About 10 years ago, the Greater Palisades classis of the Reformed Church in America (RCA) offered their denomination $25,000 to start an RCA disability ministry. This substantial offer prompted the RCA General Synod Council (GSC) to investigate the possibility of working closely with CRC Disability Concerns. I was approached and was very interested.
We pulled together a team of RCA and CRC staff and volunteers to draw up a partnership agreement. That agreement was approved by the CRC Board of Trustees and the RCA GSC and General Synod. The RCA General Synod also approved funding in addition to the money offered by Greater Palisades. Finally, in September 2009, Rev. Terry DeYoung was hired to work two-thirds time as Coordinator of the RCA Disability Concerns ministry.
This partnership has yielded a lot of fruit in the past three and one-half years.
- Like CRC Disability Concerns, RCA DC is developing a network of Regional and Church Disability Advocates, which now numbers nearly 120 people. (CRC DC has about 600 advocates.) Yearly, we gather some of these advocates from both denominations for networking and training. Some of them also participate in a Google group which has produced some lively conversations about effective advocacy.
- We co-publish a newsletter, which retained the name Breaking Barriers from its years as a CRC Disability Concerns publication.
- We have co-sponsored conferences across North America, including gatherings this spring on disability and ministry in Bowmanville, Ontario; Anaheim, California; and Jenison, Michigan.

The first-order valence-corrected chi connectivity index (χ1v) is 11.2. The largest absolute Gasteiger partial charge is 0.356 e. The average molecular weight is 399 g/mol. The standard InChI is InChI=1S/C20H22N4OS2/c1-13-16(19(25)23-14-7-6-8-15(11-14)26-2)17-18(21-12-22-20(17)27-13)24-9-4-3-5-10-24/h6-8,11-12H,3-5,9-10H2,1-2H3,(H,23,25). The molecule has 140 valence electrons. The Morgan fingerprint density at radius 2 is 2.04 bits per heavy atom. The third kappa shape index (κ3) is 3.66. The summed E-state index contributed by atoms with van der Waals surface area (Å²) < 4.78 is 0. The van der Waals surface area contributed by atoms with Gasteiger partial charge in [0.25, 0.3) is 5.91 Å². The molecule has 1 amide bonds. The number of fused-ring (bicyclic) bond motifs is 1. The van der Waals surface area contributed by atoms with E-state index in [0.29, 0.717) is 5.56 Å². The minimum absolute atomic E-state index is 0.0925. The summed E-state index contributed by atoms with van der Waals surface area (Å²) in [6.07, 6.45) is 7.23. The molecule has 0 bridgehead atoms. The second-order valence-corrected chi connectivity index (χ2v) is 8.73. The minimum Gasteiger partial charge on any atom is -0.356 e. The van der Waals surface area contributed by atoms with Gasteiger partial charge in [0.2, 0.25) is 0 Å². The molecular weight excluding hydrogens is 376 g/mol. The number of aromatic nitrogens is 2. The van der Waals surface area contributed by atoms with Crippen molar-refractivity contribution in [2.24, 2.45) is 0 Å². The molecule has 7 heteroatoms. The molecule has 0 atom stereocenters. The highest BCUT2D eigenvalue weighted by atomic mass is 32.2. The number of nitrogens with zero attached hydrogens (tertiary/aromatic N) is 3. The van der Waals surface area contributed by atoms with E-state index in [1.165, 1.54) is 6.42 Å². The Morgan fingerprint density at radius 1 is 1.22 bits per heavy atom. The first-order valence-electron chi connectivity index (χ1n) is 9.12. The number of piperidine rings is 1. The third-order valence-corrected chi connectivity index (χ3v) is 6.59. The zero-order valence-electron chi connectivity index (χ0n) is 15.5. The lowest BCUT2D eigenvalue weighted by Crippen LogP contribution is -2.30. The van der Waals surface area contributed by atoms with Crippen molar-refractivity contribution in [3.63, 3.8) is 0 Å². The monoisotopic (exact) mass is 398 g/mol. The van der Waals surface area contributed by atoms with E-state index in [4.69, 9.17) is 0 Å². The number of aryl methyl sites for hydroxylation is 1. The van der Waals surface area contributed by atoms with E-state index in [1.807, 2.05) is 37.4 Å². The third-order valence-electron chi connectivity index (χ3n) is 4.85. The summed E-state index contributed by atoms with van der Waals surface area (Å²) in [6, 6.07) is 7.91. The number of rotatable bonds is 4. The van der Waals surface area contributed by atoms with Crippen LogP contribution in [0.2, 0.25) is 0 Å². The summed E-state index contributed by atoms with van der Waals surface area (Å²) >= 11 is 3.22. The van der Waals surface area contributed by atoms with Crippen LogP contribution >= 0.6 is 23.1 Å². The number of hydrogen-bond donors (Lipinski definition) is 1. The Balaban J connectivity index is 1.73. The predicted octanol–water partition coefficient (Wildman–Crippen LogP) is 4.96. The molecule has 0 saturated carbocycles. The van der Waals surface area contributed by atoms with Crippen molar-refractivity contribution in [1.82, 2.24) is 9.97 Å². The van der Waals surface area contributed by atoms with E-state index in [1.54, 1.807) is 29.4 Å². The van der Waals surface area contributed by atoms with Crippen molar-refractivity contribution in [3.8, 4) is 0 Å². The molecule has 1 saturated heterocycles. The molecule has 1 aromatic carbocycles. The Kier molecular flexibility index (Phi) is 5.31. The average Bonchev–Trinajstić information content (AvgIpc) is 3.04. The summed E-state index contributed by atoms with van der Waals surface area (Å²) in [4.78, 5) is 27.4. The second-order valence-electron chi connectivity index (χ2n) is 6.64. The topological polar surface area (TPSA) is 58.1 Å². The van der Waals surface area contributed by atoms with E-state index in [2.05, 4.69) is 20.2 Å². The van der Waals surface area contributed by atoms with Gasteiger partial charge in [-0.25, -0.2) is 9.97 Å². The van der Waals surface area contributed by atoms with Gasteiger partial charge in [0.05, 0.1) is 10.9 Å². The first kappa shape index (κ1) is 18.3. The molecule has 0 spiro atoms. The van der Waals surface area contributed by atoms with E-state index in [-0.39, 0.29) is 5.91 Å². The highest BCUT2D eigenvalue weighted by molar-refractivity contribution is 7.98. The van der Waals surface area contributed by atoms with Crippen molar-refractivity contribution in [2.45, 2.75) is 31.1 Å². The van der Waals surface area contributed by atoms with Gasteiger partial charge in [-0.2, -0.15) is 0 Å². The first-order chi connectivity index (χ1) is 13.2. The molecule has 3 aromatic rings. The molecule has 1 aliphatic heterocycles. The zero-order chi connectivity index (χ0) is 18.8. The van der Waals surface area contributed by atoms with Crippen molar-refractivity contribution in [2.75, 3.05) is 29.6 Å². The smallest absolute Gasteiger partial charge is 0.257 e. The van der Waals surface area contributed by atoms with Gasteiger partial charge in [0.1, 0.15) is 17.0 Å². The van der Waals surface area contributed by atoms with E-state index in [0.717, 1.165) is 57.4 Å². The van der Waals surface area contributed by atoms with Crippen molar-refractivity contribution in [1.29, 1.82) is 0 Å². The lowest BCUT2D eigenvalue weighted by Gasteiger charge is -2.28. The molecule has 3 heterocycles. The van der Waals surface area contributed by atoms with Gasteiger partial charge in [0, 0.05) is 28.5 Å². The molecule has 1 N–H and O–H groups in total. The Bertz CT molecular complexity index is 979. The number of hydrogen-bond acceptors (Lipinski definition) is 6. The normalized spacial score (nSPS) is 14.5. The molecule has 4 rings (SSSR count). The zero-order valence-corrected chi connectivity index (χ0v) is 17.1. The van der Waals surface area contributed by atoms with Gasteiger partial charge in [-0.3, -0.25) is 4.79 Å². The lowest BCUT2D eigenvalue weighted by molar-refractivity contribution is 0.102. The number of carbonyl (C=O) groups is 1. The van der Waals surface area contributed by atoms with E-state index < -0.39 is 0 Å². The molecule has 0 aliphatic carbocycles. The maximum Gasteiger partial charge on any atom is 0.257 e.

- RCA and CRC Disability Concerns ministry are both members of the Interfaith Disability Advocacy Coalition (IDAC), a Washington, D.C. based public policy group sponsored by the American Association of Persons with Disabilities. RCA and CRC DC have a volunteer who represents both of our ministries at the monthly IDAC meetings.
- Together, our two ministries have produced two editions (2011 and 2013) of the Inclusion Handbook to help anyone seeking to enhance congregational ministry with people who have disabilities. The second edition, finished just in time for distribution at the CRC and RCA Synods, has less prominent CRC/RCA branding than the first edition in the hope that it will be more appealing to disability advocates of other denominations. Available through Faith Alive, it includes brief articles by leaders in disability ministry from a number of denominations including Roman Catholic, American Baptist, and Mennonite.
I’m thankful for the vision of Greater Palisades classis and their desire to see a disability ministry flourish in the RCA. I’m thankful that someone on the RCA General Synod Council knew about the ministry of CRC Disability Concerns and encouraged us to work together. I’m very thankful for an excellent working relationship with Terry DeYoung and the people of RCA Disability Concerns. Most of all, I thank God that the people of the CRC and the RCA recognize and commit energy, people, and finances to help churches engage in ministry with people who have disabilities.
In what other ways could the CRC and RCA collaborate to help our congregations engage people with disabilities in church life?